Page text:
Coke Life faces 'difficult' second year as UK sales flatline

Sales of Coke Life, Coca-Cola's lower-calorie variant, have tapered out in the UK, as the drinks firm admits the product needs more work.

Coke Life: sales fell to £1m in the four weeks to 5 December 2015
Coke Life: sales fell to £1m in the four weeks to 5 December 2015

Coca-Cola Life was launched in September 2014 as a healthier alternative to regular Coke, since it is made using stevia, a natural source of sweetener.

Boosted by marketing spend on its launch, the drink hit £4.2m in value sales after its first month on sale, according to IRI data.

However, sales steadily declined in the following months, dropping to a nadir of £1m in the four weeks to 5 December last year.

By the brand's own admission, Coca-Cola Life has put in a sub-par performance.

Coca-Cola's chief operating officer, James Quincey, told Marketing: "We've always said this version of Coke Life is 1.0. We know that using stevia in products requires further development, and we know more extracts of stevia are coming in the future.

"We're excited not just because we've been able to launch Coke Life 1.0, but that we know it's possible to innovate more on the formulae of this or other products in the next five to 10 years."

Chief marketing officer Marcos de Quinto added that the new drink remained "a small part of our business".

Benefiting from the new marketing strategy

News of Coca-Cola Life's poor sales performance comes as Coke launches its biggest marketing shift in a decade, 'Taste the Feeling'.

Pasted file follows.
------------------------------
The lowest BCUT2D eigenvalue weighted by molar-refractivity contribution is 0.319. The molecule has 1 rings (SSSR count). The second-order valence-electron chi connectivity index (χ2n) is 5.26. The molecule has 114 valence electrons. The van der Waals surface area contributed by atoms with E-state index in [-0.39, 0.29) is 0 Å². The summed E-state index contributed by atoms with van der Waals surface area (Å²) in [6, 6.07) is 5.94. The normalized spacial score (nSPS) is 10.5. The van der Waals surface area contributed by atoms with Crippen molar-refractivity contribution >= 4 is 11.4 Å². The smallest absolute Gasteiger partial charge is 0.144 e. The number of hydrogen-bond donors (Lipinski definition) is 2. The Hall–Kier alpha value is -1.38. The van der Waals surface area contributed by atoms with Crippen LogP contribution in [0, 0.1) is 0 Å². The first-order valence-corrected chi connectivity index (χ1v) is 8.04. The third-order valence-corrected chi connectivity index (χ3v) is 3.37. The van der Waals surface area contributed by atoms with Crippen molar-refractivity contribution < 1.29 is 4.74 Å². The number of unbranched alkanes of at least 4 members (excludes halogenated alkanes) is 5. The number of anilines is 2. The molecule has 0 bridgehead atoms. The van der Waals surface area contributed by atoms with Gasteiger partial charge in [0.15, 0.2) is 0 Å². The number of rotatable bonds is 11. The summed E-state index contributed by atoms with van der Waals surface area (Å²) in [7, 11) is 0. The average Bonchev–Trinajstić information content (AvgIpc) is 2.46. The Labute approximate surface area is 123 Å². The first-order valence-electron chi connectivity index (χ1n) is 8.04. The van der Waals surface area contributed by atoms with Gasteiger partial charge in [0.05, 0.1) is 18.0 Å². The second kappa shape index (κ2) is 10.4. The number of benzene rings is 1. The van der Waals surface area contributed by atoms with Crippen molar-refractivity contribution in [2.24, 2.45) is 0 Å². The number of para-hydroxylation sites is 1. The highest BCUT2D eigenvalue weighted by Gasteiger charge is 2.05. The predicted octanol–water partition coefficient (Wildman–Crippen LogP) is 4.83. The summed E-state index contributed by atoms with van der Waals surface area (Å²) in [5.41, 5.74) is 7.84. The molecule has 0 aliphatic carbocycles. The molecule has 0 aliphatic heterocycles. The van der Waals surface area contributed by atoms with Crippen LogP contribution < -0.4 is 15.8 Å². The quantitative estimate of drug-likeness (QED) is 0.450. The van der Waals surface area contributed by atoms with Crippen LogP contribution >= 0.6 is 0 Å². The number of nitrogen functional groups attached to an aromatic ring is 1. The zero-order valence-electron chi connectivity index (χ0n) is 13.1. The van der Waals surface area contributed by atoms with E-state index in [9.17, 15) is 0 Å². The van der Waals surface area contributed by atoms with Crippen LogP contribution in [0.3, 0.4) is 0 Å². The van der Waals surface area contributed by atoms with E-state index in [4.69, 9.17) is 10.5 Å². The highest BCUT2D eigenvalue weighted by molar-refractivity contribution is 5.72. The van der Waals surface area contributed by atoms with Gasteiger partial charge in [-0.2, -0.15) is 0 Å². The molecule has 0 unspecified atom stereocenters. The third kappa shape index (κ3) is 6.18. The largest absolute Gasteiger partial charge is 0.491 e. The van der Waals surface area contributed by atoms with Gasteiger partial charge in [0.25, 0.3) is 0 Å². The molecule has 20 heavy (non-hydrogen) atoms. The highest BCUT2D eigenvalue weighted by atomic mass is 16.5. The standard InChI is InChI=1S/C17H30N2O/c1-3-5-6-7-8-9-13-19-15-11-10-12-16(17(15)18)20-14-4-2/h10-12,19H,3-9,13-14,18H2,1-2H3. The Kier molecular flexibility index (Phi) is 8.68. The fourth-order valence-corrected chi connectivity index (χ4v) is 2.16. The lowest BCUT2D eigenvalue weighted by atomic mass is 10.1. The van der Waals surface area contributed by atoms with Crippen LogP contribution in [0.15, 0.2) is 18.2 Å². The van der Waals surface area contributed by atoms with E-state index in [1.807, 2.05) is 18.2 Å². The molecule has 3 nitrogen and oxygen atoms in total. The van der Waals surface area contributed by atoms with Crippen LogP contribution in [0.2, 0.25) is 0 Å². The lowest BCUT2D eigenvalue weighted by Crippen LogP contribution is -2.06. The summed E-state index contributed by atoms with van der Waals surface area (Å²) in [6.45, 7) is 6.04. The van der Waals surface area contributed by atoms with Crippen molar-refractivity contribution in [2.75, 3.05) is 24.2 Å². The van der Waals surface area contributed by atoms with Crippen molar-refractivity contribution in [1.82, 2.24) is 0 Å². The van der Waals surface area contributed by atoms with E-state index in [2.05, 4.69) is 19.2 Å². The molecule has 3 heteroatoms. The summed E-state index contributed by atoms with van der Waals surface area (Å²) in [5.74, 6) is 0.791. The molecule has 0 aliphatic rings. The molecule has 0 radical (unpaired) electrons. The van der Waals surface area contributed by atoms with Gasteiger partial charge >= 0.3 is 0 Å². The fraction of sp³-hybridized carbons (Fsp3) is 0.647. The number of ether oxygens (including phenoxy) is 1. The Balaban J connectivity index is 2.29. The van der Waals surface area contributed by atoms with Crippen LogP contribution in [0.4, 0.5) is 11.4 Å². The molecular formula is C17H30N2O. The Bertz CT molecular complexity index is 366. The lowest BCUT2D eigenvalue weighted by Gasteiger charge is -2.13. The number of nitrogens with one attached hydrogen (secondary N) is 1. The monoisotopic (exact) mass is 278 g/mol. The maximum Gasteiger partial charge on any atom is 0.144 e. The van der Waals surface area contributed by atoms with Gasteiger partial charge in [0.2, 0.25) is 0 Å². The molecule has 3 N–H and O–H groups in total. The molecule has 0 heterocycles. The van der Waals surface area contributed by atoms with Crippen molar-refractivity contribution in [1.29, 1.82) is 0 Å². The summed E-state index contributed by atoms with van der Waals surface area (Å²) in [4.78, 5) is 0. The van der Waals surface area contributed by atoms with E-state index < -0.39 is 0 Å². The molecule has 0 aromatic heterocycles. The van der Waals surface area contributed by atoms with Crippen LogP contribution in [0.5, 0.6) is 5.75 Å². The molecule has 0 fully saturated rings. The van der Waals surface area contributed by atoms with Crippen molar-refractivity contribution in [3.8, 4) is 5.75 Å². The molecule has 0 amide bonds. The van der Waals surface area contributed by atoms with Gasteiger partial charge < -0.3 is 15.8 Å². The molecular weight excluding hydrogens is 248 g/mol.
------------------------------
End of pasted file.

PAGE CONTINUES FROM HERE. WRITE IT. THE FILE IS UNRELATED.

The company is hoping to boost sales of its low- and no-sugar variants, particularly Diet Coke and Coke Zero, in a climate that is increasingly hostile to sugary drinks.

The UK version of 'Taste the Feeling' will focus on boosting sales of Coke Zero, which still represent a small proportion of Coca-Cola's overall sales in the UK. But what of Coke Life?

Coca-Cola's marketing director for GB, Bobby Brittain, predicted that the stevia-based drink will be boosted from an increased association with the master Coca-Cola brand.

"You get a first year, not as a freebie exactly, but where everybody is going to try it. It's your difficult second year which is the real challenge," he said. "We're now introducing the 'one brand' strategy, which Coke Life will benefit disproportionately from. It's the smallest of the variants and will therefore get the most energy. Increasing its footprint is the inevitable consequence of this strategy."

Brittain added that he was encouraged by repeat-purchase rates on Coca-Cola Life, which were above the company's expectations. "Coke Life has a foundation of loyal drinkers," he said.

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